The Latest: First audio from EgyptAir flight released

CAIRO – The Latest on the crash of EgyptAir Flight 804 (all times local):

2 a.m.

The first audio available from EgyptAir Flight 804 indicates that all was routine as the plane checked in with air traffic controllers in Zurich, Switzerland, late Wednesday night, before being handed over to Italian air traffic controllers in Padua (Padova).

Control: EgyptAir804 contact Padova 1-2-0, decimal 7-2-5, good night.

Pilot: This is 0-7-2-5 Padova control. (Unintelligible) 8-0-4. Thank you so much. Good day er good night.

The audio recording was taken from, a website that provides live air traffic control broadcasts from around the world.

The communication occurred around midnight local time, about 2 1/2 hours before Greek air traffic controllers in Athens lost contact with EgyptAir Flight 804.

____ 10 p.m.

As French authorities question airport staff who had access to EgyptAir Flight 804, cleaning crews are among those drawing attention.

One theory is that a bomb could have been placed in the plane while it was on the tarmac in Paris, or at its previous stops in Cairo or Tunis, although there is no evidence so far of a bomb being aboard the flight that crashed Thursday into the Mediterranean while flying from Paris to Cairo.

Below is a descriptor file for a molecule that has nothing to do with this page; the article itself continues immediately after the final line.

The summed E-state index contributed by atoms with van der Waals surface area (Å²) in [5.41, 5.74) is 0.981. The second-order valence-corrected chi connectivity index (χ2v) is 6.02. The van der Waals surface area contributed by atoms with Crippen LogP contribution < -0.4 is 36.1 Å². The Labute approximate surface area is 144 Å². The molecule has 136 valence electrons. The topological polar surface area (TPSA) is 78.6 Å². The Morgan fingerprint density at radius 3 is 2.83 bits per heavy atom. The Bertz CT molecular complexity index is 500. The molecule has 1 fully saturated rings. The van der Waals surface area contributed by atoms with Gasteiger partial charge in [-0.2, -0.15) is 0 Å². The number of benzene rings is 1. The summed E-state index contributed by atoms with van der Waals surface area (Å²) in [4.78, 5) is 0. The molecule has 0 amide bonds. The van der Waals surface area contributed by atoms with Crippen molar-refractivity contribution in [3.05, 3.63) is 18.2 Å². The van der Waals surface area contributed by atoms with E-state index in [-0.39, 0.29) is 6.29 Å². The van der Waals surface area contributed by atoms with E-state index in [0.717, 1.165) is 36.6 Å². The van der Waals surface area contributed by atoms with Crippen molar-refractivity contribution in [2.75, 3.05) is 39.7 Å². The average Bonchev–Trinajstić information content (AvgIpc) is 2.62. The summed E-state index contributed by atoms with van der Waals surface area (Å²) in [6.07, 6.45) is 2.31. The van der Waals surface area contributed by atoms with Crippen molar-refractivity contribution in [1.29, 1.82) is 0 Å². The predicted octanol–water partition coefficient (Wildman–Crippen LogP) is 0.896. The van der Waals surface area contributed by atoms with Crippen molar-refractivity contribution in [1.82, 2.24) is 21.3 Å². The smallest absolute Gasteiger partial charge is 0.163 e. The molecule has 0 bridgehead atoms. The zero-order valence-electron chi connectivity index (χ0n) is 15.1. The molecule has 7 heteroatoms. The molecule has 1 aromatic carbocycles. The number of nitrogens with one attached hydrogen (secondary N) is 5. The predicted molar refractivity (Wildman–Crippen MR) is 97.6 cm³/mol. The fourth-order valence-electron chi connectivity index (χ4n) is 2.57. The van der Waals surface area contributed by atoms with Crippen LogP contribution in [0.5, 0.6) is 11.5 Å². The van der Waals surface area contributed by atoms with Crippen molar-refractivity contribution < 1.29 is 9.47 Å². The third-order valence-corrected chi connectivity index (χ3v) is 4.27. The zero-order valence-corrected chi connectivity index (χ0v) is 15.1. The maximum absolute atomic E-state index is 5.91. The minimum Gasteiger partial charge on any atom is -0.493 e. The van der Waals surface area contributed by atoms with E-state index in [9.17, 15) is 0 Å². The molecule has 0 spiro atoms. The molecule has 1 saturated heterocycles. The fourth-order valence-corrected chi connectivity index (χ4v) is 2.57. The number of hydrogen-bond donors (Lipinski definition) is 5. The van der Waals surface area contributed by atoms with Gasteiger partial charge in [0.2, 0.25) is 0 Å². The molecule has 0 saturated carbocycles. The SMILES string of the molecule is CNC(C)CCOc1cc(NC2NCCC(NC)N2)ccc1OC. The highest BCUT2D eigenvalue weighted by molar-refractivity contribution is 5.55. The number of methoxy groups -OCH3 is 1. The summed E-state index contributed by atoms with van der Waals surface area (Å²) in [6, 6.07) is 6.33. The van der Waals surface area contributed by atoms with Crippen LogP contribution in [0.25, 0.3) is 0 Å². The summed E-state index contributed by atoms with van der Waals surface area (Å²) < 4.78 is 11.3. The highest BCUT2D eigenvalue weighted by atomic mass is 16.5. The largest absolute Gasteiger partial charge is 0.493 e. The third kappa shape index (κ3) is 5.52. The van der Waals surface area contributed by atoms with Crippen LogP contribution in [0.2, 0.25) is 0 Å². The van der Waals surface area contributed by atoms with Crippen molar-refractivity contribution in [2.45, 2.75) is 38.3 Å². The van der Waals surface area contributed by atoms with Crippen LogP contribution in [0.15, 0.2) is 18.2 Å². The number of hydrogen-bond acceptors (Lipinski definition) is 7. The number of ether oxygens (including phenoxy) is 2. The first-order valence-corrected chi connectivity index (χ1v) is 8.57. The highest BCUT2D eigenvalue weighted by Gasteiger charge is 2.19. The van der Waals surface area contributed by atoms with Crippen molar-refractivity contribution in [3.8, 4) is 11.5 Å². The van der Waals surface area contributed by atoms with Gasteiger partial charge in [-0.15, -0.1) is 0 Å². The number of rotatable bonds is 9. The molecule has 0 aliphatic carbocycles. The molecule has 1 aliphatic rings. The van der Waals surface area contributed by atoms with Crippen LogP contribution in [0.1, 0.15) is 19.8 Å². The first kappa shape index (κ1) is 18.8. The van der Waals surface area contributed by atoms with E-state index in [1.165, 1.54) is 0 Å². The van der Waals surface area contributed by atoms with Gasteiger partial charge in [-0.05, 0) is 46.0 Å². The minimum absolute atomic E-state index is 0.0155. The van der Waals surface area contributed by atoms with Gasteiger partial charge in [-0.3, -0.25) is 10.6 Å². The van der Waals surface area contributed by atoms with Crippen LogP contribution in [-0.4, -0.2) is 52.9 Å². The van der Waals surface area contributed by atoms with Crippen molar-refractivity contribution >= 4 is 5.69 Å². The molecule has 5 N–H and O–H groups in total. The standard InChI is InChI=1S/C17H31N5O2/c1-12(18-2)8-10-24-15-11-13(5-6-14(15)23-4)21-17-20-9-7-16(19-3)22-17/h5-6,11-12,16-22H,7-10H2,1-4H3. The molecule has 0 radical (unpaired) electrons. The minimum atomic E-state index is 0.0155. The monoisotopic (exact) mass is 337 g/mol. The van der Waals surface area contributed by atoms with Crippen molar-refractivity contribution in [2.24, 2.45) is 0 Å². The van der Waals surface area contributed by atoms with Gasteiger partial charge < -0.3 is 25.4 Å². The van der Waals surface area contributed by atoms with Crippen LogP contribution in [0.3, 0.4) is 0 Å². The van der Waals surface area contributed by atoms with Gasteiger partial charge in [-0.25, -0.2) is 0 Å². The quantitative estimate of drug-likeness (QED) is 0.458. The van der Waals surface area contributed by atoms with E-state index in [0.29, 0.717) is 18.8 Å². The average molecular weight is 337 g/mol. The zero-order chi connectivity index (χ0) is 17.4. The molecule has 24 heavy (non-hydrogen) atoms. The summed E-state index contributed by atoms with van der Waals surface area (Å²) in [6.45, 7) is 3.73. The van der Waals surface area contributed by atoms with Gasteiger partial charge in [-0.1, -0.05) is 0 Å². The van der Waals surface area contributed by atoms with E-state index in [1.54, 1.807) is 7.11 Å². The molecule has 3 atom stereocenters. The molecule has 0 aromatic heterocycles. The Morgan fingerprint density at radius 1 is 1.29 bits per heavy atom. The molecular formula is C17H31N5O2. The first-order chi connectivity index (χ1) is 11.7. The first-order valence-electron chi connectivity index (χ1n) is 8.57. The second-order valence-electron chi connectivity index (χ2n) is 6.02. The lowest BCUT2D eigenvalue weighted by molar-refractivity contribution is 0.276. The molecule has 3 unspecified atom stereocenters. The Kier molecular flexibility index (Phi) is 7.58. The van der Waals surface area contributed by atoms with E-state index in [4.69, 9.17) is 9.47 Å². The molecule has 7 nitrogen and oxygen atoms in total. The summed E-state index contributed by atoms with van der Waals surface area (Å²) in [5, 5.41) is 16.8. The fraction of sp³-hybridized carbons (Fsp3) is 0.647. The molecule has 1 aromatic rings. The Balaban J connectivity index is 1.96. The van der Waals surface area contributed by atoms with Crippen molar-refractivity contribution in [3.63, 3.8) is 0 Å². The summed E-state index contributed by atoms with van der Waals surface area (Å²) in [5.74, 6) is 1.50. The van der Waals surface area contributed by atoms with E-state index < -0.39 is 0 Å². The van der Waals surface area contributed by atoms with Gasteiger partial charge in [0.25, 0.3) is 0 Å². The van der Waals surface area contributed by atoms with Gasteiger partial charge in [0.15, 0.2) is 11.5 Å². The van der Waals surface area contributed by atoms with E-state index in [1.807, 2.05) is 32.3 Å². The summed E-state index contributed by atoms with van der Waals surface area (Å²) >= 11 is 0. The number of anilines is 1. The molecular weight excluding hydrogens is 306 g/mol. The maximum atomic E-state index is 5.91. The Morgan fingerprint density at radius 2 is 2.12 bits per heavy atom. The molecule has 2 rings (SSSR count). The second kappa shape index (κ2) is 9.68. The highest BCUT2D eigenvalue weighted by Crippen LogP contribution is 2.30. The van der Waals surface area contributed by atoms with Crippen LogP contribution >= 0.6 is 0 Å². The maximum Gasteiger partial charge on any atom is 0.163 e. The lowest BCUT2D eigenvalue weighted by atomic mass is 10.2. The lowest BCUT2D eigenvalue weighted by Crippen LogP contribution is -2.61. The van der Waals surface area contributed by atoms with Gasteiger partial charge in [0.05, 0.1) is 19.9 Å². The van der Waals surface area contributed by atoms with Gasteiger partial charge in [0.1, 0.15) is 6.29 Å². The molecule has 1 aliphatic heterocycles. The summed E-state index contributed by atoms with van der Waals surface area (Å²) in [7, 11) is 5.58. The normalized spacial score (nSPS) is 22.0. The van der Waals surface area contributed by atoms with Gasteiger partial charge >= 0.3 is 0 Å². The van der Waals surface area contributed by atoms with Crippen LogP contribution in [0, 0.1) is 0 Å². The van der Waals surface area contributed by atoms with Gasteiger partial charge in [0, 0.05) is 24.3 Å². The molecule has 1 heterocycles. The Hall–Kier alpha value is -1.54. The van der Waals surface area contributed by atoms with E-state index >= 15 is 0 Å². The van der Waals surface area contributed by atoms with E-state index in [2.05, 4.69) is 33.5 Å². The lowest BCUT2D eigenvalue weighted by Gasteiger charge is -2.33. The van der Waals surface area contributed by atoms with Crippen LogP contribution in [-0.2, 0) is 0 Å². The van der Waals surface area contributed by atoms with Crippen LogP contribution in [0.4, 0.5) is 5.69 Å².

Sylvain Prevost, who trains Paris airport personnel, says cleaning staff are trained to alert authorities to suspicious items but specialized security personnel are not routinely required to sweep a plane after the cleaning crew leaves.

In an email to The Associated Press, he noted that rules vary from airport to airport and said he was not aware of the procedures used when the EgyptAir plane was parked in Paris’ Charles de Gaulle airport.

Prevost noted that despite extensive efforts to ensure security, workers can sometimes be threatened into co-operating with criminals.


5:35 p.m.

A senior official at the Egyptian Civil Aviation Ministry has denied media reports that EgyptAir Flight 804’s cockpit voice and flight data recorders, commonly known as the black boxes, have been located.

The official spoke Saturday on condition of anonymity because he is not authorized to speak to the media.

Military spokesman Brig-Gen. Mohammed Samir also says Saturday he had no information to share on the location or the retrieval of the black boxes.

The boxes are believed to be in Mediterranean waters around 180 miles (290 kilometres) north of Alexandria. The waters are 8,000 to 10,000 feet deep (2,440 to 3,050 metres), and the pings from the black boxes can be detected up to a depth of 20,000 feet (6 kilometres).

— By Hamza Hendawi in Cairo.


4:35 p.m.

An Associated Press staffer is seeing heightened security on the latest EgyptAir flight from Paris to Cairo.

Prior to boarding, the AP reporter says security checks Saturday afternoon at the Charles de Gaulle airport seemed normal, with no overt signs of addition security measures. However a team of French security officials entered the plane and walked through the aisles before takeoff.